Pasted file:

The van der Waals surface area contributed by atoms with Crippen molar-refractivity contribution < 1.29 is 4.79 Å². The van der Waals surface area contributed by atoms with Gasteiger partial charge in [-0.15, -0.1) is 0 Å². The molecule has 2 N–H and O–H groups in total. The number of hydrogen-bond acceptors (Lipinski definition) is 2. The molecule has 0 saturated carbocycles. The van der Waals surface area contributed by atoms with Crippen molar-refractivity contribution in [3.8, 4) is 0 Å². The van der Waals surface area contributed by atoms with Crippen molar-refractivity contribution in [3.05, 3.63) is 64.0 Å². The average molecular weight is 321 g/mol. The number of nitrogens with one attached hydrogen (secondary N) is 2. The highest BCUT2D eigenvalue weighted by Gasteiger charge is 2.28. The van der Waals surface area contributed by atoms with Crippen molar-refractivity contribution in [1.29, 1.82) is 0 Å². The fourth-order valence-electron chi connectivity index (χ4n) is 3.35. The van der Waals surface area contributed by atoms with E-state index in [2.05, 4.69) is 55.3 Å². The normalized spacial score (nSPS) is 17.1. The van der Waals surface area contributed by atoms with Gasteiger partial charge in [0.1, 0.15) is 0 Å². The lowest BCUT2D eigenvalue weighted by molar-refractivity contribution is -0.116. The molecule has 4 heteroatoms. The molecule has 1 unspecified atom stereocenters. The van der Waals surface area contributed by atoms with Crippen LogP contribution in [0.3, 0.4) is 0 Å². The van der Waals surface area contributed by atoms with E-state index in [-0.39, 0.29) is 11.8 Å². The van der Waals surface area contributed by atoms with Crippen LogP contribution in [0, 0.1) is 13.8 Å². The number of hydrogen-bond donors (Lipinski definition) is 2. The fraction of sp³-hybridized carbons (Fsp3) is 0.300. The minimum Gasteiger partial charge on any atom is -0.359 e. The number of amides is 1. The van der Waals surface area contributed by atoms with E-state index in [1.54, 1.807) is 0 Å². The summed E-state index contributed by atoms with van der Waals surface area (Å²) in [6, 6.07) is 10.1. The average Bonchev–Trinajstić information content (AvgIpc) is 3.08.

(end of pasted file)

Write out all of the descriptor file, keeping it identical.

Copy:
The van der Waals surface area contributed by atoms with Crippen molar-refractivity contribution < 1.29 is 4.79 Å². The van der Waals surface area contributed by atoms with Gasteiger partial charge in [-0.15, -0.1) is 0 Å². The molecule has 2 N–H and O–H groups in total. The number of hydrogen-bond acceptors (Lipinski definition) is 2. The molecule has 0 saturated carbocycles. The van der Waals surface area contributed by atoms with Crippen molar-refractivity contribution in [3.8, 4) is 0 Å². The van der Waals surface area contributed by atoms with Crippen molar-refractivity contribution in [3.05, 3.63) is 64.0 Å². The average molecular weight is 321 g/mol. The number of nitrogens with one attached hydrogen (secondary N) is 2. The highest BCUT2D eigenvalue weighted by Gasteiger charge is 2.28. The van der Waals surface area contributed by atoms with Crippen molar-refractivity contribution in [1.29, 1.82) is 0 Å². The fourth-order valence-electron chi connectivity index (χ4n) is 3.35. The van der Waals surface area contributed by atoms with E-state index in [2.05, 4.69) is 55.3 Å². The normalized spacial score (nSPS) is 17.1. The van der Waals surface area contributed by atoms with Gasteiger partial charge in [0.1, 0.15) is 0 Å². The lowest BCUT2D eigenvalue weighted by molar-refractivity contribution is -0.116. The molecule has 4 heteroatoms. The molecule has 1 unspecified atom stereocenters. The van der Waals surface area contributed by atoms with Crippen LogP contribution in [0.3, 0.4) is 0 Å². The van der Waals surface area contributed by atoms with E-state index in [-0.39, 0.29) is 11.8 Å². The van der Waals surface area contributed by atoms with Crippen LogP contribution in [0, 0.1) is 13.8 Å². The number of hydrogen-bond donors (Lipinski definition) is 2. The fraction of sp³-hybridized carbons (Fsp3) is 0.300. The minimum Gasteiger partial charge on any atom is -0.359 e. The number of amides is 1. The van der Waals surface area contributed by atoms with E-state index in [1.54, 1.807) is 0 Å². The summed E-state index contributed by atoms with van der Waals surface area (Å²) in [6, 6.07) is 10.1. The average Bonchev–Trinajstić information content (AvgIpc) is 3.08.